Increase in NC School Suspension Rates Negatively Impacts Students

Report Shows over One Million Days of Classroom Instruction Lost in North Carolina Due to Suspensions

DURHAM, N.C. – A report released today from the Youth Justice Project finds that North Carolina public schools are increasingly using suspension as a means to address student misbehavior. This shift negatively impacts students as suspensions remove the child from the classroom, resulting in a loss of learning and an adverse impact on overall school climate. However, many schools lack the resources necessary to prevent and effectively address student misbehavior. As a result, suspension rates rose in the 2015-16 academic year after seeing declines in recent years.

“Over 100,000 public school students in North Carolina received one or more suspension or expulsion for the 2015-16 academic year,” said Ricky Watson Jr., co-director of the Youth Justice Project, citing the report’s findings. “We know that suspensions harm students and schools alike. Reducing our reliance on suspensions means a safer and more effective learning environment for all.”

Students can be suspended for small infractions, such as chewing gum in class or a cell phone ringing. In some cases, problems that used to be resolved in the principal’s office go straight to our court system. Court referrals negatively impact North Carolina youth who live in the only state that charges 16- and 17-year-olds as adults for all crimes, regardless of the offense. Prosecuting youth as adults leads to a lifelong criminal record and adult consequences for children who have not yet finished growing up.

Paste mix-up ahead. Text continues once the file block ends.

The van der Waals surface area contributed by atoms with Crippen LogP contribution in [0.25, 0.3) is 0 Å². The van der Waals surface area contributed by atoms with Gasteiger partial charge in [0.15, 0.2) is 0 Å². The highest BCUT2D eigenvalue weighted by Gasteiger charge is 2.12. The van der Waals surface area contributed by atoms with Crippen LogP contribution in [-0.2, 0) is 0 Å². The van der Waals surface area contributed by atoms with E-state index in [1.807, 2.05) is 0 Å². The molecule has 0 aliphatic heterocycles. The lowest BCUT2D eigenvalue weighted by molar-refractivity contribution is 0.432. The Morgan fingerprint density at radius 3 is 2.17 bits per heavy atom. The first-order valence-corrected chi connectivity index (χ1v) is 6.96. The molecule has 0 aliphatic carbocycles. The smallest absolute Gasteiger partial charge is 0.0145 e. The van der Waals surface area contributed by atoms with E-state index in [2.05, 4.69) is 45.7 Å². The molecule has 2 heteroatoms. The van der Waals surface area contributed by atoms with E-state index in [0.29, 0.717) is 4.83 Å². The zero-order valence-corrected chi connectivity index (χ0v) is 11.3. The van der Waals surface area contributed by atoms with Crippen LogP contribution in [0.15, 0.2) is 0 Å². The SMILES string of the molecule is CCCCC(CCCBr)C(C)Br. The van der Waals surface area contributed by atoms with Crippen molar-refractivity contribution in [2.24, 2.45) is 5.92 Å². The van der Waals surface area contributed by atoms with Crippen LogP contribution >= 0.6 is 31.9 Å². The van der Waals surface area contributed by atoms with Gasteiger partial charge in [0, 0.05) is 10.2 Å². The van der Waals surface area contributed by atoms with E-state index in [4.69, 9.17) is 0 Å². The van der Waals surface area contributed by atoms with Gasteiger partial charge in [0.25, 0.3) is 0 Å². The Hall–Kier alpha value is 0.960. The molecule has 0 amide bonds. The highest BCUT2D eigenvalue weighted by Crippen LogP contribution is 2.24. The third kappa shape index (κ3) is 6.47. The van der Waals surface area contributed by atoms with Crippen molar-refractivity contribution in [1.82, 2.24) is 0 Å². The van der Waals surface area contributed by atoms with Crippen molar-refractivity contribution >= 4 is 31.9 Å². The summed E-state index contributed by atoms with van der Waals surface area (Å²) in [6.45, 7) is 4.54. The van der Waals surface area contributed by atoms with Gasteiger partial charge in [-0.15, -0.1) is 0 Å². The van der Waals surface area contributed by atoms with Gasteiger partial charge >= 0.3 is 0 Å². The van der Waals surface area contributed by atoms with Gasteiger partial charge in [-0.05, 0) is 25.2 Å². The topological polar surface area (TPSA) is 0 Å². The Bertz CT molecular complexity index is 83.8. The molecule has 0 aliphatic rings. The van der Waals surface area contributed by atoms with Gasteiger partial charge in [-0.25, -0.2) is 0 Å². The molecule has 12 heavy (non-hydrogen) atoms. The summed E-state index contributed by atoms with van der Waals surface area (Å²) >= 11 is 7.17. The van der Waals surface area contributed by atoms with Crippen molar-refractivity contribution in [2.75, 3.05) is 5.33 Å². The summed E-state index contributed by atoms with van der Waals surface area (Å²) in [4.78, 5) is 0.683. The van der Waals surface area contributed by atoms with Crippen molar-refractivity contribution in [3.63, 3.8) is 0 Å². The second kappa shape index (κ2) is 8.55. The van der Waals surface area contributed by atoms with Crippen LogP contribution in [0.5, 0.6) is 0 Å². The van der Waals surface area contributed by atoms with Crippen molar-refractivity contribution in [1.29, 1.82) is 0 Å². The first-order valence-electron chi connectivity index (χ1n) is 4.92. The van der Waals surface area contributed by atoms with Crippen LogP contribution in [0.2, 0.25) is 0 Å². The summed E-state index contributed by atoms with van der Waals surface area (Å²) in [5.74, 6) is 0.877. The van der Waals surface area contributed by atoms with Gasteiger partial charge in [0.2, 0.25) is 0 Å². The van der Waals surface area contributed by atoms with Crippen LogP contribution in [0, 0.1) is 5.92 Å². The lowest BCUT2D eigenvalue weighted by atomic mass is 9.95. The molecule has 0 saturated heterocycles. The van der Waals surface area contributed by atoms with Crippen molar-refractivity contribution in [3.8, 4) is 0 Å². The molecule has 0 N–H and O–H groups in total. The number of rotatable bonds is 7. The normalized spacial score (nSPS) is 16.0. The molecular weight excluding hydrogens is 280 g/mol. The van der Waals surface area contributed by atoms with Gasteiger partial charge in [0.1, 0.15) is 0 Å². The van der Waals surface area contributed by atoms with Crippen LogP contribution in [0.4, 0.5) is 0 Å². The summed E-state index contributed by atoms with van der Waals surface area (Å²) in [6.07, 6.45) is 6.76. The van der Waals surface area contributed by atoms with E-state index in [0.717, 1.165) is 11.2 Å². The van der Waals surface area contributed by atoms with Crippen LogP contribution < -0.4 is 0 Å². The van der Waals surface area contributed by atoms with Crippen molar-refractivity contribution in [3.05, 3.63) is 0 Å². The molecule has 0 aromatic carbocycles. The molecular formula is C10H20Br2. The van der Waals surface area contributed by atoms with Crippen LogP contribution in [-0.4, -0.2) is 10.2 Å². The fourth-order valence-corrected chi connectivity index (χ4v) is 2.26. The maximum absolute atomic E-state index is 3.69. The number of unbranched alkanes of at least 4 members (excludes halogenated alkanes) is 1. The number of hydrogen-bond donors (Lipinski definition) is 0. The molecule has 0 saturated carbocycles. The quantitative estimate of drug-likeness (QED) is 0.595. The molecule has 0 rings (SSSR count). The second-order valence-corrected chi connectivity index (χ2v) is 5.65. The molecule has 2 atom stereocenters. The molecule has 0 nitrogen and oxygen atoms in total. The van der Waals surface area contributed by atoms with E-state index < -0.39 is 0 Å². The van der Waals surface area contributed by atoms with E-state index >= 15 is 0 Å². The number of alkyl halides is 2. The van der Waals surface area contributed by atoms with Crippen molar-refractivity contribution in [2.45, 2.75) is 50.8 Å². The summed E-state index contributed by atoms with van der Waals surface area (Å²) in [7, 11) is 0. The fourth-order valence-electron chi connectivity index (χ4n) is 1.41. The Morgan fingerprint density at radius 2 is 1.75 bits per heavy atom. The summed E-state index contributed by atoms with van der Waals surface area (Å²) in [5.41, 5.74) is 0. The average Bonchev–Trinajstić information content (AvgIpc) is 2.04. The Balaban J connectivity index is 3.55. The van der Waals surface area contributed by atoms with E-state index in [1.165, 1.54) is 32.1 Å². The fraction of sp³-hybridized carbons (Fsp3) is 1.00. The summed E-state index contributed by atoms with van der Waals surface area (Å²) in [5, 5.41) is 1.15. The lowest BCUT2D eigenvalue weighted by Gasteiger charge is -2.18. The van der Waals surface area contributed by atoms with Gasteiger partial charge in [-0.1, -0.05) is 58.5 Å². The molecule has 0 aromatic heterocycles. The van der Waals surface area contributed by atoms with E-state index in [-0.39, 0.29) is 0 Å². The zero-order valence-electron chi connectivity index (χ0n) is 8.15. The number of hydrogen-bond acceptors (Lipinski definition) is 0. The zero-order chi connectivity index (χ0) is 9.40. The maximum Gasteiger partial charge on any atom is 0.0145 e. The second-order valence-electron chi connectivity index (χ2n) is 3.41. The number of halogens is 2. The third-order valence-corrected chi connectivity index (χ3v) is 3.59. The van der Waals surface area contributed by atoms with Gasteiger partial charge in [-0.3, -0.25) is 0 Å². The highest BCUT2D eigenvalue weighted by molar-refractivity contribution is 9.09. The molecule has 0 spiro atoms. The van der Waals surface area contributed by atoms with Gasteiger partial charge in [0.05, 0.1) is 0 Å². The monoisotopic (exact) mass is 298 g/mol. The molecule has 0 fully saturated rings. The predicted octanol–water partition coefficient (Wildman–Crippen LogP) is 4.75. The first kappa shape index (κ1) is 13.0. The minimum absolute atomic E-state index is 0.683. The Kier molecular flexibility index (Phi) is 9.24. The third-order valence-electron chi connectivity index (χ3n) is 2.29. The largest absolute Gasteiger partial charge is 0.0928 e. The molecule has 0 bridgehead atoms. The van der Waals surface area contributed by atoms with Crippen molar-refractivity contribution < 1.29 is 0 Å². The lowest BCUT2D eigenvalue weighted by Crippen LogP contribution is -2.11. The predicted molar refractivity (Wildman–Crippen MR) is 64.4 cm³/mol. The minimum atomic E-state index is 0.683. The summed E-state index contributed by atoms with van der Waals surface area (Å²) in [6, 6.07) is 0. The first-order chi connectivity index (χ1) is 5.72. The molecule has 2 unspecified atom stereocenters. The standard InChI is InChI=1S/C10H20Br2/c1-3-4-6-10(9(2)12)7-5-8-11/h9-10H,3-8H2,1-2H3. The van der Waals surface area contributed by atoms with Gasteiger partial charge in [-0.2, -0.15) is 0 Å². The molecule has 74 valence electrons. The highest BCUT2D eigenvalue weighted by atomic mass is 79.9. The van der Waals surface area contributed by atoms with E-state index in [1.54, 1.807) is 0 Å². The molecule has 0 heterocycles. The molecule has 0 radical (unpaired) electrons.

This response can also have devastating impacts on certain student populations. For example, male students, African American students, and students with disabilities are disproportionately suspended and expelled, as well as reassigned to Alternative Learning Programs. Unfortunately, it is difficult to learn more about how students’ identities may impact suspension decisions as North Carolina Public Schools’ published data is limited in terms of disaggregated data on offense, socio-economic status, and race.

“Students should be held accountable in a manner that does not negatively affect their education or that of others,” said Peggy Nicholson, co-director of the Youth Justice Project. “It is time we pursue alternatives to suspensions and provide schools with the resources to do so.”

Link to the Suspension Fact Sheet: http://bit.ly/2pHbyhd

Link to the Suspension Full Report: http://bit.ly/2qkGx1Y

 

Posted in Juvenile Justice

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